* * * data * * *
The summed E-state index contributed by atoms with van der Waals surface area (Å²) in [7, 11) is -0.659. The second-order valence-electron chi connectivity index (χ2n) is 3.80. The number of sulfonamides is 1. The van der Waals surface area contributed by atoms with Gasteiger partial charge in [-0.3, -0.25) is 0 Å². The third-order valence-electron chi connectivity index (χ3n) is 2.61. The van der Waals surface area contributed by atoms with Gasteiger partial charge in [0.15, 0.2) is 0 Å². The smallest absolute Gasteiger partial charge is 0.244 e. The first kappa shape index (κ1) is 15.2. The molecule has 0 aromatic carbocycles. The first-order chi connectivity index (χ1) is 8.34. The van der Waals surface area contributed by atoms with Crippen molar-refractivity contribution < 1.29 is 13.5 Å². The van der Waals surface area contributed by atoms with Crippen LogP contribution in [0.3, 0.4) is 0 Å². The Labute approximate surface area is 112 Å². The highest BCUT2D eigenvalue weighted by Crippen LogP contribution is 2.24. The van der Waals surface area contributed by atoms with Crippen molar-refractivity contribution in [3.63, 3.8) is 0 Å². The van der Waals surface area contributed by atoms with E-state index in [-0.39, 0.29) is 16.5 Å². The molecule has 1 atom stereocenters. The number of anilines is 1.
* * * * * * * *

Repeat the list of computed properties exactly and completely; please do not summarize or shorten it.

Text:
The summed E-state index contributed by atoms with van der Waals surface area (Å²) in [7, 11) is -0.659. The second-order valence-electron chi connectivity index (χ2n) is 3.80. The number of sulfonamides is 1. The van der Waals surface area contributed by atoms with Gasteiger partial charge in [-0.3, -0.25) is 0 Å². The third-order valence-electron chi connectivity index (χ3n) is 2.61. The van der Waals surface area contributed by atoms with Gasteiger partial charge in [0.15, 0.2) is 0 Å². The smallest absolute Gasteiger partial charge is 0.244 e. The first kappa shape index (κ1) is 15.2. The molecule has 0 aromatic carbocycles. The first-order chi connectivity index (χ1) is 8.34. The van der Waals surface area contributed by atoms with Crippen molar-refractivity contribution < 1.29 is 13.5 Å². The van der Waals surface area contributed by atoms with Crippen LogP contribution in [0.3, 0.4) is 0 Å². The Labute approximate surface area is 112 Å². The highest BCUT2D eigenvalue weighted by Crippen LogP contribution is 2.24. The van der Waals surface area contributed by atoms with Crippen molar-refractivity contribution in [3.63, 3.8) is 0 Å². The van der Waals surface area contributed by atoms with E-state index in [-0.39, 0.29) is 16.5 Å². The molecule has 1 atom stereocenters. The number of anilines is 1.